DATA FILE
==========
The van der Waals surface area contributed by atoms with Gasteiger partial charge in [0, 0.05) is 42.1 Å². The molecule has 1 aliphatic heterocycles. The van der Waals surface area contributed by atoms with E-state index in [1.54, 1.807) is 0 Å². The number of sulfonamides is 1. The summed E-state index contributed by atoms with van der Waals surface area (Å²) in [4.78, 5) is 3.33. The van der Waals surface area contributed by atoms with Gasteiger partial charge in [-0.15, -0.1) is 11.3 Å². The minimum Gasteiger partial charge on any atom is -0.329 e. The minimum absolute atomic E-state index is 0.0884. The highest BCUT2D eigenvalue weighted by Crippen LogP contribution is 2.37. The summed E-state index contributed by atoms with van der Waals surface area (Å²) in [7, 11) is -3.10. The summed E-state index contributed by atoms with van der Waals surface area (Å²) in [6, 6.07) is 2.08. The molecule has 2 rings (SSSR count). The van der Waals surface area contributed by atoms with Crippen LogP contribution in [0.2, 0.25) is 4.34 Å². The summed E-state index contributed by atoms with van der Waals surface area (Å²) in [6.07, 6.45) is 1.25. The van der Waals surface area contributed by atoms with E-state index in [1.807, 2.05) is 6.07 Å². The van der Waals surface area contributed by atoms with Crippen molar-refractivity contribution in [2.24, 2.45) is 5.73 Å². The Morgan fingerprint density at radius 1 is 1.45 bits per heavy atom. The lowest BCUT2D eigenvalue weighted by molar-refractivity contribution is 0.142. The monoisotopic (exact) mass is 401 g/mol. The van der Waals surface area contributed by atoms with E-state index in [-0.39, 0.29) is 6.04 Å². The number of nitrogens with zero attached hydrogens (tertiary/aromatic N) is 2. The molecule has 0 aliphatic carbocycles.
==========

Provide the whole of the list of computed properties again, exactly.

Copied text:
The van der Waals surface area contributed by atoms with Gasteiger partial charge in [0, 0.05) is 42.1 Å². The molecule has 1 aliphatic heterocycles. The van der Waals surface area contributed by atoms with E-state index in [1.54, 1.807) is 0 Å². The number of sulfonamides is 1. The summed E-state index contributed by atoms with van der Waals surface area (Å²) in [4.78, 5) is 3.33. The van der Waals surface area contributed by atoms with Gasteiger partial charge in [-0.15, -0.1) is 11.3 Å². The minimum Gasteiger partial charge on any atom is -0.329 e. The minimum absolute atomic E-state index is 0.0884. The highest BCUT2D eigenvalue weighted by Crippen LogP contribution is 2.37. The summed E-state index contributed by atoms with van der Waals surface area (Å²) in [7, 11) is -3.10. The summed E-state index contributed by atoms with van der Waals surface area (Å²) in [6, 6.07) is 2.08. The molecule has 2 rings (SSSR count). The van der Waals surface area contributed by atoms with Crippen LogP contribution in [0.2, 0.25) is 4.34 Å². The summed E-state index contributed by atoms with van der Waals surface area (Å²) in [6.07, 6.45) is 1.25. The van der Waals surface area contributed by atoms with E-state index in [1.807, 2.05) is 6.07 Å². The van der Waals surface area contributed by atoms with Crippen molar-refractivity contribution in [2.24, 2.45) is 5.73 Å². The Morgan fingerprint density at radius 1 is 1.45 bits per heavy atom. The lowest BCUT2D eigenvalue weighted by molar-refractivity contribution is 0.142. The monoisotopic (exact) mass is 401 g/mol. The van der Waals surface area contributed by atoms with E-state index in [-0.39, 0.29) is 6.04 Å². The number of nitrogens with zero attached hydrogens (tertiary/aromatic N) is 2. The molecule has 0 aliphatic carbocycles.